Spontaneous activity

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Close your eyes, cover your ears, and do not touch anything. Even without any active afferent stimuli coming to the sensory areas, the brain is known to display a spontaneous activity whose nature and origin is still a matter of debate. Whatever the time is, your brain is constantly active and millions of neurons are emitting action potentials every millisecond. If not, this is a clear clinical sign that you are dead. This spontaneous activity, also called ongoing activity, is by definition the running activity of the brain when not ``facing" or processing particular stimuli. This is somehow the resting state of the brain, when no particular or at least no known actions are performed. The nature of this activity is correlated with behavioural states, being different during awake states and sleep. Its nature can be captured at different scales, depending on the device used to record it. For example with electro-or magneto encephalography (EEG or MEG), the frequency content of large scale brain electrical activity can be used to asses and characterize different cortical states of activity. It is usually divided into frequency bands: rhythm, with frequencies around 8-12 Hz, can be seen as an awake resting state, when eyes are closed. rhythm (10-30 Hz) is a kind of normal working state. oscillations, at more than 30 Hz appear during cross-modal tasks, active and intense concentration and memory tasks (in addition to slow oscillations observed in the EEG signal, such as (4Hz) and (4-10 Hz)).

Origin of Spontaneous activity

The origin of this spontaneous activity in the cortex is far from being clearly understood. Isolated neurons by themselves seem to have some homeostatic processes making them able to be spontaneously active, even if no incoming activity is present. This phenomenon has also been reported in cortical neurons [bibcite key=Llinas1991,Mazzoni2007], either taken in vitro brain slices [bibcite key=Timofeev2000] or in cultures [bibcite key=Gross1982]. Such activity, once created, can easily reverberate and be amplified in the microcircuits made by the neuronal connections, and lead to a self-sustained activity regime. How long this ongoing activity will last depends on the preparation, on the size of the network, and some other unknown parameters. Plasticity, the fact that the efficacy transmission of the synapses is not constant over time, the fact that neurons may be dying during the time of the in vitro preparation: all affect this activity, and progressively silence the network. Nevertheless, even an isolated brain displays such a spontaneous activity, i.e. the brain does not require external inputs to generate its own recurrent activity.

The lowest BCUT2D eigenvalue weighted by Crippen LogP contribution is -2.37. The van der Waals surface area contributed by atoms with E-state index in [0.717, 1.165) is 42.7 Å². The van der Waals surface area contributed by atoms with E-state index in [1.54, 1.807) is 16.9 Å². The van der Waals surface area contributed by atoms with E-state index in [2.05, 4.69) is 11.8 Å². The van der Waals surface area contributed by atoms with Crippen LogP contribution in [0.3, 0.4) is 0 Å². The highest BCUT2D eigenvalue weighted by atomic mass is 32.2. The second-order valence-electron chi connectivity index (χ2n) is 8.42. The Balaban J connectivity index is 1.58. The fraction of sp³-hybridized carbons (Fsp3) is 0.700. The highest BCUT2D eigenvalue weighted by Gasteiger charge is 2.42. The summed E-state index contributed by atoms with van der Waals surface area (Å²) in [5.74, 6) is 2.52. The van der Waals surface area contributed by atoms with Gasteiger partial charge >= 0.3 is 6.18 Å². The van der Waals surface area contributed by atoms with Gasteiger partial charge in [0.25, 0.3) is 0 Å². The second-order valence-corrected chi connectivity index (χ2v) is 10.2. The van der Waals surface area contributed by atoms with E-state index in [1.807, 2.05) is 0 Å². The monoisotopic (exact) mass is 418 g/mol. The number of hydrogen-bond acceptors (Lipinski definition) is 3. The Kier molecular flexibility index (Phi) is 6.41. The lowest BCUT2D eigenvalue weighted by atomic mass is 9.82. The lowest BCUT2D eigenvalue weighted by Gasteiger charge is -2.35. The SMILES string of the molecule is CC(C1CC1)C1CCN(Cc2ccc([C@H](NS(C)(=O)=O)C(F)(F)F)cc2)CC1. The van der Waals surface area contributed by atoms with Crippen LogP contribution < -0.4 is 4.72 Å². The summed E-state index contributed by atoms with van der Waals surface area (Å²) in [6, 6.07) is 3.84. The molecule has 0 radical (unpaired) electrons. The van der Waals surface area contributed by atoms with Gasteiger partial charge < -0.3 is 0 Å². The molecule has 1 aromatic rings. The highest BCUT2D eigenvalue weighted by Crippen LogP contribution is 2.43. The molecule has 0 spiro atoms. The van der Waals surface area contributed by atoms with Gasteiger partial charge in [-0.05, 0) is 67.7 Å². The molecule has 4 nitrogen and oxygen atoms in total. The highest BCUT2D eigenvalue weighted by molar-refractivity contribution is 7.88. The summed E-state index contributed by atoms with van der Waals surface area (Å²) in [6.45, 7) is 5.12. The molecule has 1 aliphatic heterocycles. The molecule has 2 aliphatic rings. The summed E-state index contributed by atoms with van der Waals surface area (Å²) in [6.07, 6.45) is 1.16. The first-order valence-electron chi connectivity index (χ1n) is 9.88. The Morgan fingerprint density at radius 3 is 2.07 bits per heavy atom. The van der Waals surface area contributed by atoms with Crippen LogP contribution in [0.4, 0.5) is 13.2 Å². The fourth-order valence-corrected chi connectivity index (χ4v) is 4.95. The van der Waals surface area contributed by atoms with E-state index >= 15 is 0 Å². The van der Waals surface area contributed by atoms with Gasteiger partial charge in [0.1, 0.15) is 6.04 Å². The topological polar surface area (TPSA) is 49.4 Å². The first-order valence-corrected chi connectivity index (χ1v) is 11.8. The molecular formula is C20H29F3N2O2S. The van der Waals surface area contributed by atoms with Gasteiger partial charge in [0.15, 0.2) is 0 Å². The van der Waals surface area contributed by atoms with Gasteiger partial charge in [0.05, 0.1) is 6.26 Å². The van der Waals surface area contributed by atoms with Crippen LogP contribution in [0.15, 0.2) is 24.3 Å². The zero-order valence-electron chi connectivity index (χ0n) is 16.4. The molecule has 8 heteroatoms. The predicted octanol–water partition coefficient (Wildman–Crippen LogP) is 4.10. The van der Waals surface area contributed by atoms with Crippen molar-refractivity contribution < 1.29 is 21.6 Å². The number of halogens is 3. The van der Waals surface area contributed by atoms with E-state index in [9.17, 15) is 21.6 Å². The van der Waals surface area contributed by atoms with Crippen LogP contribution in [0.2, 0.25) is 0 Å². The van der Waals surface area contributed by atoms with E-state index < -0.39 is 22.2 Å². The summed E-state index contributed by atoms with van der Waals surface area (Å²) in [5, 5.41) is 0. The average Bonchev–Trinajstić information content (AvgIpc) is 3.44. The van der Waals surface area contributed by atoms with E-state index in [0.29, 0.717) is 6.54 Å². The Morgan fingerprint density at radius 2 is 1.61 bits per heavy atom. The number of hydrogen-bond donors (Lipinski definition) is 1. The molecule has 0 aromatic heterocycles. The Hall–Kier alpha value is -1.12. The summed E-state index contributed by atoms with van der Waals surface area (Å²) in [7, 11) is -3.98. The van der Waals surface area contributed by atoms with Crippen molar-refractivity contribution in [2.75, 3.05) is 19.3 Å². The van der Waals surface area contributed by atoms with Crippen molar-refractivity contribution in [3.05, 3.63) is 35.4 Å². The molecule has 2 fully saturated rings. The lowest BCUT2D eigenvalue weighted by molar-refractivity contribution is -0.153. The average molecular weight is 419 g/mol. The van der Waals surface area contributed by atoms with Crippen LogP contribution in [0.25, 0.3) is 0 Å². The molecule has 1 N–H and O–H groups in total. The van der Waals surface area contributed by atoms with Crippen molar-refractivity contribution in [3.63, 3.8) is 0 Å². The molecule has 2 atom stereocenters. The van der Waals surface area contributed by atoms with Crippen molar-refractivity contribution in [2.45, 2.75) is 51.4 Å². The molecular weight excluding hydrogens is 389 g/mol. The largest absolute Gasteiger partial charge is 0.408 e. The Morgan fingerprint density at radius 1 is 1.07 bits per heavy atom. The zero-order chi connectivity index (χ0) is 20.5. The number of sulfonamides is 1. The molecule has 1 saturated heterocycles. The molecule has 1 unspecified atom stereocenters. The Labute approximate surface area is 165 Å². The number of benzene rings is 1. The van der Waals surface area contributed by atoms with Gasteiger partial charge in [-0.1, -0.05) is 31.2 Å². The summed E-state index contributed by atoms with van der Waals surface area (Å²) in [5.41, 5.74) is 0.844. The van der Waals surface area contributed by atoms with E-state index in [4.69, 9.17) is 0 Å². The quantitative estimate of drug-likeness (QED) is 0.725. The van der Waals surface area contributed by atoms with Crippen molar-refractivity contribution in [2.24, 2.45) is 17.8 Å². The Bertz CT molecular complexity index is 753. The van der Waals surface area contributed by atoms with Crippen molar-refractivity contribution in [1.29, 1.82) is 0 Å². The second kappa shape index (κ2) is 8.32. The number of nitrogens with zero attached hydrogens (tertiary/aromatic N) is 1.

To focus on the sensory systems in vivo, the origins of ongoing activity are already found in the transduction layers, where the external world is transformed into electrical activities that are relayed to the cortex. The resting state of the brain is then an active one, and relevant information need to be extracted from these continuous and ongoing flows of sensory inputs. To illustrate this, one can look at recent data from techniques that allow to record more and more accurately the detailed and exact ongoing activity in awake animals. In Figure nearby adapted from [bibcite key=Lin2006], one can see the spiking activity in an awake mouse, and the subtle difference when the animal receives a clear external stimulation (red line). More than 250 neurons are recorded in parallel with a multi-electrode array. Understanding how pertinent information is extracted from this ongoing activity is a crucial step.



Left: spontaneous spiking activity, as a raster plot, for 285 neurons recorded in awake behaving mouse. Stimulation time (a puff of air is made on the leg of the animal) is indicated by a red line. Right: picture of the device.